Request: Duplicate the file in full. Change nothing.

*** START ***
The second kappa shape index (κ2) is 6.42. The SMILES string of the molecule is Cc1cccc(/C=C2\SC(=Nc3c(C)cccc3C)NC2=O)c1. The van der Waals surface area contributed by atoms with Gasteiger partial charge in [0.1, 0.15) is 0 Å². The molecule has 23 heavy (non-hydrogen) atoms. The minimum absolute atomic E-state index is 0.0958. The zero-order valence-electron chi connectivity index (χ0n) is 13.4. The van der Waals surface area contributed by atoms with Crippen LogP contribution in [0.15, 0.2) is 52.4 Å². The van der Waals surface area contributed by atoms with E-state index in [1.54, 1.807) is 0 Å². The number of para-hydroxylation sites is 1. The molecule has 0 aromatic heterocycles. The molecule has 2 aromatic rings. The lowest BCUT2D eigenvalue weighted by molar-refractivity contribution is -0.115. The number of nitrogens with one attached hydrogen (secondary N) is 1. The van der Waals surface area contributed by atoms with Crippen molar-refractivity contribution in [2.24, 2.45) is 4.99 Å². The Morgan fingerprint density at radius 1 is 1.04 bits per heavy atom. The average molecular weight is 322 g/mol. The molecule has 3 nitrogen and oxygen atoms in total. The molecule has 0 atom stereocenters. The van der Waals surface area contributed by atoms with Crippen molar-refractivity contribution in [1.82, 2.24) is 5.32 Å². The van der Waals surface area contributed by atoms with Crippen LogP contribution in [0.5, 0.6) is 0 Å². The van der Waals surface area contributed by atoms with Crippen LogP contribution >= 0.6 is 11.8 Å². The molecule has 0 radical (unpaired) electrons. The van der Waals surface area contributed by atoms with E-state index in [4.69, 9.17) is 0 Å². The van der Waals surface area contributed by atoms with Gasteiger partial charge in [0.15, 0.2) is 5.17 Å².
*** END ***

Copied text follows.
The second kappa shape index (κ2) is 6.42. The SMILES string of the molecule is Cc1cccc(/C=C2\SC(=Nc3c(C)cccc3C)NC2=O)c1. The van der Waals surface area contributed by atoms with Gasteiger partial charge in [0.1, 0.15) is 0 Å². The molecule has 23 heavy (non-hydrogen) atoms. The minimum absolute atomic E-state index is 0.0958. The zero-order valence-electron chi connectivity index (χ0n) is 13.4. The van der Waals surface area contributed by atoms with Crippen LogP contribution in [0.15, 0.2) is 52.4 Å². The van der Waals surface area contributed by atoms with E-state index in [1.54, 1.807) is 0 Å². The number of para-hydroxylation sites is 1. The molecule has 0 aromatic heterocycles. The molecule has 2 aromatic rings. The lowest BCUT2D eigenvalue weighted by molar-refractivity contribution is -0.115. The number of nitrogens with one attached hydrogen (secondary N) is 1. The van der Waals surface area contributed by atoms with Crippen molar-refractivity contribution in [2.24, 2.45) is 4.99 Å². The Morgan fingerprint density at radius 1 is 1.04 bits per heavy atom. The average molecular weight is 322 g/mol. The molecule has 3 nitrogen and oxygen atoms in total. The molecule has 0 atom stereocenters. The van der Waals surface area contributed by atoms with Crippen molar-refractivity contribution in [1.82, 2.24) is 5.32 Å². The van der Waals surface area contributed by atoms with Crippen LogP contribution in [0.5, 0.6) is 0 Å². The van der Waals surface area contributed by atoms with Crippen LogP contribution >= 0.6 is 11.8 Å². The molecule has 0 radical (unpaired) electrons. The van der Waals surface area contributed by atoms with E-state index in [4.69, 9.17) is 0 Å². The van der Waals surface area contributed by atoms with Gasteiger partial charge in [0.15, 0.2) is 5.17 Å².